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How Essential Are Argo Observations to Constrain a Global Ocean Data Assimilation System? : Volume 12, Issue 3 (22/06/2015)

By Turpin, V.

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Book Id: WPLBN0004020855
Format Type: PDF Article :
File Size: Pages 42
Reproduction Date: 2015

Title: How Essential Are Argo Observations to Constrain a Global Ocean Data Assimilation System? : Volume 12, Issue 3 (22/06/2015)  
Author: Turpin, V.
Volume: Vol. 12, Issue 3
Language: English
Subject: Science, Ocean, Science
Collections: Periodicals: Journal and Magazine Collection, Copernicus GmbH
Publication Date:
Publisher: Copernicus Gmbh, Göttingen, Germany
Member Page: Copernicus Publications


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Remy, E., Le Traon, P. Y., & Turpin, V. (2015). How Essential Are Argo Observations to Constrain a Global Ocean Data Assimilation System? : Volume 12, Issue 3 (22/06/2015). Retrieved from

Description: Mercator Ocean, Parc Technologique du Canal, 8–10 rue Hermès, 31520 Ramonville Saint Agne, France. Observing System Experiments (OSEs) are carried out over a one-year period to quantify the impact of Argo observations on the Mercator-Ocean 1/4° global ocean analysis and forecasting system. The reference simulation assimilates sea surface temperature (SST), SSALTO/DUACS altimeter data and Argo and other in situ observations from the Coriolis data center. Two other simulations are carried out where all Argo and half of Argo data sets are withheld. Assimilating Argo observations has a significant impact on analyzed and forecast temperature and salinity fields at different depths. Without Argo data assimilation, large errors occur in analyzed fields as estimated from the differences when compared with in situ observations. For example, in the 0–300 m layer RMS differences between analyzed fields and observations reach 0.25 psu and 1.25 °C in the western boundary currents and 0.1 psu and 0.75 °C in the open ocean. The impact of the Argo data in reducing observation-model forecast error is also significant from the surface down to a depth of 2000 m. Differences between independent observations and forecast fields are thus reduced by 20 % in the upper layers and by up to 40 % at a depth of 2000 m when Argo data are assimilated. At depth, the most impacted regions in the global ocean are the Mediterranean outflow and the Labrador Sea. A significant degradation can be observed when only half of the data are assimilated. All Argo observations thus matter, even with a 1/4° model resolution. The main conclusion is that the performance of global data assimilation systems is heavily dependent on the availability of Argo data.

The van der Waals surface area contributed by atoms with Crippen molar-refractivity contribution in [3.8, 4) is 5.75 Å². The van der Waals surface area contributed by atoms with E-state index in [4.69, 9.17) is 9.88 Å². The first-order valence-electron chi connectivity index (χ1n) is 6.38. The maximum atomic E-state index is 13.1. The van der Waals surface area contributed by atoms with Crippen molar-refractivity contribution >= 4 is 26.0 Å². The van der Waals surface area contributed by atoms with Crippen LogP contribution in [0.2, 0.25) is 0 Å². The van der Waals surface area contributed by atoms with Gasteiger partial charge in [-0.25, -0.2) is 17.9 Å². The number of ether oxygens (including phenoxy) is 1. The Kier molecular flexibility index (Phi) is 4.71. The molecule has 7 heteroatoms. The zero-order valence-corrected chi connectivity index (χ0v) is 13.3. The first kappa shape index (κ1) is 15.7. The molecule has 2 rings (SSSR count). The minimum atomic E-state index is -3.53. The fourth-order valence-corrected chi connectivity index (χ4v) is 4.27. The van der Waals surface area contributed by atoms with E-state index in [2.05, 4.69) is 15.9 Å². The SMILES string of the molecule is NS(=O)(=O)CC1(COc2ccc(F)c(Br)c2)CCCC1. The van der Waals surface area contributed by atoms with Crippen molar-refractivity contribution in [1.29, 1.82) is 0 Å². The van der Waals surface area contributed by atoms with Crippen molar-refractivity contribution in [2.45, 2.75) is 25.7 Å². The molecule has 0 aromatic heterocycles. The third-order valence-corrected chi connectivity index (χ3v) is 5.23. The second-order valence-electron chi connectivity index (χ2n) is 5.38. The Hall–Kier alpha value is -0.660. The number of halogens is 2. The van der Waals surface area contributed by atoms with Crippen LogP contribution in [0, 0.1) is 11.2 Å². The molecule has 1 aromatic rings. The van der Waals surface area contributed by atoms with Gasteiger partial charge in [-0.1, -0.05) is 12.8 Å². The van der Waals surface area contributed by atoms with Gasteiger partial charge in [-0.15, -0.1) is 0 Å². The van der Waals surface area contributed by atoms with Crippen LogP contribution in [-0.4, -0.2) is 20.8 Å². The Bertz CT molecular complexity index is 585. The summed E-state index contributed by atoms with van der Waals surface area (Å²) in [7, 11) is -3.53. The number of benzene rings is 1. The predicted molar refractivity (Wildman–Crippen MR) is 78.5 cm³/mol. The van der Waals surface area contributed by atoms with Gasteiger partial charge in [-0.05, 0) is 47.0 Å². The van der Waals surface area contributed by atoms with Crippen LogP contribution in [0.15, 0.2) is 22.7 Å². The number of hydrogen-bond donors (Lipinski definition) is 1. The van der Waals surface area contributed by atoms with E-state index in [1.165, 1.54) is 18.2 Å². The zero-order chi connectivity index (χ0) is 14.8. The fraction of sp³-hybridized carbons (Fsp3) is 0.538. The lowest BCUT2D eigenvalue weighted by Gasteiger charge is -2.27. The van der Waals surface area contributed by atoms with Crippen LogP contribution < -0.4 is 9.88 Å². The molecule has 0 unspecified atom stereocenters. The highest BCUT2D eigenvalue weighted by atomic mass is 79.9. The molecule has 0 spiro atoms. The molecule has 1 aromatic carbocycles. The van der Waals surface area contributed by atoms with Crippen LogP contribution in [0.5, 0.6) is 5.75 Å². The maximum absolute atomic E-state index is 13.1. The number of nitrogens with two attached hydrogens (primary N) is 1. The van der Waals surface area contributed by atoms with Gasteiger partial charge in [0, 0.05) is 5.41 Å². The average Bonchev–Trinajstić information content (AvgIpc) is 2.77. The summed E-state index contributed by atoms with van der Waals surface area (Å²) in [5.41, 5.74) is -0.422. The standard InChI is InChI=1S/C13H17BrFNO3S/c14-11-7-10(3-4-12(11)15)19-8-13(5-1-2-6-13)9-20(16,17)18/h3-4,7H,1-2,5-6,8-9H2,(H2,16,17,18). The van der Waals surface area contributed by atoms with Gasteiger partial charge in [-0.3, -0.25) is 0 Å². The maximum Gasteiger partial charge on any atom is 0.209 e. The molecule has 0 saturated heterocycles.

How essential are Argo observations to constrain a global ocean data assimilation system?

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